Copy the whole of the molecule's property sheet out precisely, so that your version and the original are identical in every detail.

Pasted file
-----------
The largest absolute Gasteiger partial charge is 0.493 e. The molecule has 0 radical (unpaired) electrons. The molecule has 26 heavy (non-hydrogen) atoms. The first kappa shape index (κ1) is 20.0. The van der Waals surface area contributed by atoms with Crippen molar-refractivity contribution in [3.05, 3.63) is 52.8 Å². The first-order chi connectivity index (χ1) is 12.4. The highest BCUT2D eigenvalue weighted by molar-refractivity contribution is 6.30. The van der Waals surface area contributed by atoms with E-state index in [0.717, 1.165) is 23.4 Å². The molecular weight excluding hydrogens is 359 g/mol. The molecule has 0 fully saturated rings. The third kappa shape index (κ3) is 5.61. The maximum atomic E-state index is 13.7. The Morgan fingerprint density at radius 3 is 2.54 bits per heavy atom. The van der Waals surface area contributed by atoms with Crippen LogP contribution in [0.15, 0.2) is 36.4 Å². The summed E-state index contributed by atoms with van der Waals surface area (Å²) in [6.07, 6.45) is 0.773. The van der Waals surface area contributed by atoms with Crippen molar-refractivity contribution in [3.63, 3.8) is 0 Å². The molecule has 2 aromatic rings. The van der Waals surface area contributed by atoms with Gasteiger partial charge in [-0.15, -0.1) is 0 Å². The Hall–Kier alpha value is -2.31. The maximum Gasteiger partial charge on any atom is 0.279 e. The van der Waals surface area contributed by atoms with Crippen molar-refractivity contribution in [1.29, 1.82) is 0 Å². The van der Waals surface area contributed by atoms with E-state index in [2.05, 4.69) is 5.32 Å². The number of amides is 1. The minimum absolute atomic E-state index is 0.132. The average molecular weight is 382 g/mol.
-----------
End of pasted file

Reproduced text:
The largest absolute Gasteiger partial charge is 0.493 e. The molecule has 0 radical (unpaired) electrons. The molecule has 26 heavy (non-hydrogen) atoms. The first kappa shape index (κ1) is 20.0. The van der Waals surface area contributed by atoms with Crippen molar-refractivity contribution in [3.05, 3.63) is 52.8 Å². The first-order chi connectivity index (χ1) is 12.4. The highest BCUT2D eigenvalue weighted by molar-refractivity contribution is 6.30. The van der Waals surface area contributed by atoms with E-state index in [0.717, 1.165) is 23.4 Å². The molecular weight excluding hydrogens is 359 g/mol. The molecule has 0 fully saturated rings. The third kappa shape index (κ3) is 5.61. The maximum atomic E-state index is 13.7. The Morgan fingerprint density at radius 3 is 2.54 bits per heavy atom. The van der Waals surface area contributed by atoms with Crippen LogP contribution in [0.15, 0.2) is 36.4 Å². The summed E-state index contributed by atoms with van der Waals surface area (Å²) in [6.07, 6.45) is 0.773. The van der Waals surface area contributed by atoms with Crippen molar-refractivity contribution in [3.63, 3.8) is 0 Å². The molecule has 2 aromatic rings. The van der Waals surface area contributed by atoms with Gasteiger partial charge in [-0.15, -0.1) is 0 Å². The Hall–Kier alpha value is -2.31. The maximum Gasteiger partial charge on any atom is 0.279 e. The van der Waals surface area contributed by atoms with Crippen molar-refractivity contribution in [1.29, 1.82) is 0 Å². The van der Waals surface area contributed by atoms with E-state index in [2.05, 4.69) is 5.32 Å². The number of amides is 1. The minimum absolute atomic E-state index is 0.132. The average molecular weight is 382 g/mol.